Unilateralism, however, can mean different things to different people. The major unilateralists in Israel, for example Blue White Future and Amos Yadlin, the Zionist Union’s candidate for defense minister in the last election, advocate the delineation of new temporary borders, coordinated primarily with and underwritten by the Americans. The IDF would remain in the West Bank as a security precaution, but also to give the Palestinians incentive to negotiate further IDF redeployment, permanent borders and internationally recognized statehood.

But there is also a far less ambitious version: small, unilateral steps by Israel to help improve conditions of Palestinian daily life, for example economic measures, easing restrictions on Palestinian movement or granting wider building rights.

No sooner had Netanyahu made his enigmatic unilateralism statement at the CAP, than Education Minister Naftali Bennett of the right-wing Bayit Yehudi called him out: Any unilateral steps at this point, Bennett charged, would be a prize for terror. And, as a warning of what it might bring, he cited the Gaza model – unilateral withdrawal by Israel followed by Palestinian rocket and missile fire.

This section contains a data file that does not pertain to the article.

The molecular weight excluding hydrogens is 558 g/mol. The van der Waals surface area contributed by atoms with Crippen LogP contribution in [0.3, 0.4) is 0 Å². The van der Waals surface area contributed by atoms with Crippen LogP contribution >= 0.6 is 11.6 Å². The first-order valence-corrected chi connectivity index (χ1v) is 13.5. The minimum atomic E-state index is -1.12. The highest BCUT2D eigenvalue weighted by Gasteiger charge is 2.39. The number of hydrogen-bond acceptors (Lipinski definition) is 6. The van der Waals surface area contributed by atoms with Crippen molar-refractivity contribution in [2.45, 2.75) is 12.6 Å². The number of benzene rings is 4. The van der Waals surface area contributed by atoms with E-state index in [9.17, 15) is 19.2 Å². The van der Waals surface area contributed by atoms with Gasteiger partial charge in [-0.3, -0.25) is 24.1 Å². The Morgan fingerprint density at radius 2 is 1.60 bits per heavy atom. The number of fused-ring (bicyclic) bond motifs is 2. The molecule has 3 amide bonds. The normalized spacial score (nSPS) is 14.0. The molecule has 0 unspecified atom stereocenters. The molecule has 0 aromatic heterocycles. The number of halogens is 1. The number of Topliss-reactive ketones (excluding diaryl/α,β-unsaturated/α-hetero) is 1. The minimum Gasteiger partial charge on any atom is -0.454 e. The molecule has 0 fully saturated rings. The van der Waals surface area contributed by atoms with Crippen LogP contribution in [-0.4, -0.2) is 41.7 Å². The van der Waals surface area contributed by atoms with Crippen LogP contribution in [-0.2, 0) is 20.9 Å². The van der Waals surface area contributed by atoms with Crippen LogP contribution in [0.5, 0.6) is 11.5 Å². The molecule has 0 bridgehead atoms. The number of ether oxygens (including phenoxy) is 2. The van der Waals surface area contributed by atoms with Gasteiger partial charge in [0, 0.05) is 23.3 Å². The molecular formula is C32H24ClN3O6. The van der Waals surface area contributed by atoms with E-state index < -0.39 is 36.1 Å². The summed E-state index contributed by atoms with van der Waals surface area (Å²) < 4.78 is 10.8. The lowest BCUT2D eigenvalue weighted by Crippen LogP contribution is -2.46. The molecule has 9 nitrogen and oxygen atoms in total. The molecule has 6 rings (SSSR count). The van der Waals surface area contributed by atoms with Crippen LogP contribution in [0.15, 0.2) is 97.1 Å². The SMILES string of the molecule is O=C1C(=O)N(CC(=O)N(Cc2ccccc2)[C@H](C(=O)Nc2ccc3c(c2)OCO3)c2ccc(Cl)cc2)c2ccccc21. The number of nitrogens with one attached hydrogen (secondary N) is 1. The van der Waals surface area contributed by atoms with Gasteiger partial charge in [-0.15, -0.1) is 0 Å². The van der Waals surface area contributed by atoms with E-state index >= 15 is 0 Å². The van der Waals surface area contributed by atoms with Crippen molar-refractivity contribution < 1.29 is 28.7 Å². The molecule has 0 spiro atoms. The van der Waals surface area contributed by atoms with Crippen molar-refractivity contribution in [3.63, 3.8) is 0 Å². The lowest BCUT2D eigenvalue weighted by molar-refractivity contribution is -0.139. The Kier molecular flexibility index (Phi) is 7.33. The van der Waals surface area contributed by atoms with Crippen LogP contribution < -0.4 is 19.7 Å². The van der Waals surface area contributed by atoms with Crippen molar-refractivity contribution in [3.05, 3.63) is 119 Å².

Netanyahu immediately backtracked.

What he had in mind, he said, were only small unilateral steps to ameliorate everyday life on the Palestinian side as a possible antidote to the current wave of Palestinian terror. Any major unilateral moves, like those envisaged by Blue White Future and Yadlin, would be a “big mistake,” he insisted.

All of which leaves Israel staring down the barrel of a binational future.

Obama is convinced that the two-state paradigm is the only solution for Israel and that Netanyahu is possibly the only leader who could pull it off, precisely because he comes from the Israeli right.

“For Bibi to seize the moment in a way that perhaps only he can, precisely because of the political tradition that he comes out of and the credibility he has with the right inside of Israel, for him to seize this moment is perhaps the greatest gift he could give future generations of Israelis,” Obama told Jeffrey Goldberg of the Atlantic in early 2014, when Israeli- Palestinian peace moves were at their height.

But today, after six years of parallel leadership with Netanyahu, Obama does not believe he will. Ever. Unilaterally or otherwise. As president he will provide Israel with the wherewithal it needs to defend itself, but with little hope for a breakthrough with the Palestinians that could change its regional standing.